All Good Things Must End: There’s only a week left to visit the National Gallery of Art’s groundbreaking exhibit Afro-Atlantic Histories. Spanning multiple rooms, the expansive show features more than 130 works of art that depict the histories and cultures of Black and African Diaspora since the 17th century. During the final weekend of the exhibit there will also be two film screenings as part of the Among Black Atlantic Cinemas series, including Black Lions, Roman Wolves, a work in progress by local award-winning filmmaker and co-founder of the Georgia Avenue NW Black-owned bookstore, Sankofa, Haile Gerima. Afro-Atlantic Histories closes July 17.
Back in Black: Independent Venue Week returns to D.C. today with programming scheduled through Sunday, July 17. Kicking off its fifth year, Independent Venue Week works to celebrate and promote locally owned live performance spaces throughout the country that serve as both cultural and economic hubs for major cities and small towns. This year’s IVW, will host roughly 1,100 shows at more than 400 independent venues in the U.S. Local participating venues include Pearl Street Warehouse, Pie Shop, 9:30 Club, the Anthem, the Birchmere, DC9, and Arlington’s the Renegade.
To find the full calendar of Independent Venue Week shows, check out this website that helps you track all performances scheduled in the D.C. area (and beyond, if you’re up to it). The aughts emo-punk kid in me is especially excited for The Dollyrots at Pie Shop on July 16. Country/Americana fans should note that noteworthy up-and-comer Olivia Ellen Lloyd will be at DC9 on July 14. (A West Virginia native, Lloyd’s 2021 self-funded, independently released debut album, Loose Cannon, landed on tons of best-of lists.) Philly’s neo-soul duo Kindred the Family Soul will also stop by for the week with a show at the Birchmere on July 16.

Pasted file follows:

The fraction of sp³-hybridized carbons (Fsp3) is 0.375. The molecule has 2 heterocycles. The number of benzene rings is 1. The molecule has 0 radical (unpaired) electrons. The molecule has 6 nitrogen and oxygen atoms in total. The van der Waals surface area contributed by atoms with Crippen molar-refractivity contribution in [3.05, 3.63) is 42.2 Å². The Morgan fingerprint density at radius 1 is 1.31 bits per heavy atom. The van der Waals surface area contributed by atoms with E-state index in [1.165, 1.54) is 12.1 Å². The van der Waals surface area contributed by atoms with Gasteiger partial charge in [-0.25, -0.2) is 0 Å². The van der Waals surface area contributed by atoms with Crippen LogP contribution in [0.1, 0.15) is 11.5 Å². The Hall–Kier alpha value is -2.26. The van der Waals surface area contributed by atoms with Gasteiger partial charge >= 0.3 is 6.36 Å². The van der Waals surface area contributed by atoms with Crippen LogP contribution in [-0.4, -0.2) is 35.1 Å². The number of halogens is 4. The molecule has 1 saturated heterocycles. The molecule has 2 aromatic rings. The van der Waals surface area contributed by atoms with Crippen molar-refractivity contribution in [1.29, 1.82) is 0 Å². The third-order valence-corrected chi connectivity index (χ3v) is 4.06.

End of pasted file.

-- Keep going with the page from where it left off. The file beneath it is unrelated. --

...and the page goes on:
Just Dance: A new dance and yoga studio for adults and kids has opened in Bethesda’s Woodmont Triangle neighborhood. Unity Dance & Movement is owned by longtime dance instructor Jen Dobbins, who became unemployed when the pandemic struck in 2020. After two years of leading virtual classes and slowly hiring former dance colleagues, Dobbins has finally taken her first-ever business offline and into the real world. Well, not offline entirely, though the new space features three studios spanning 4,000 square feet, “the site will continue to offer hybrid learning capabilities for students who still prefer virtual classes,” according to the press release. “Even when we all needed to socially distance and work from home, there remained a desire to connect and that extended to dance,” Dobbins says in the release. “It seems like a long time ago now, but during the pandemic’s onset we were all learning as we went, discovering ways to make dance work via laptops and tablets. When I reflect on how we got through that period together to now providing in-person classes, I’m humbled.”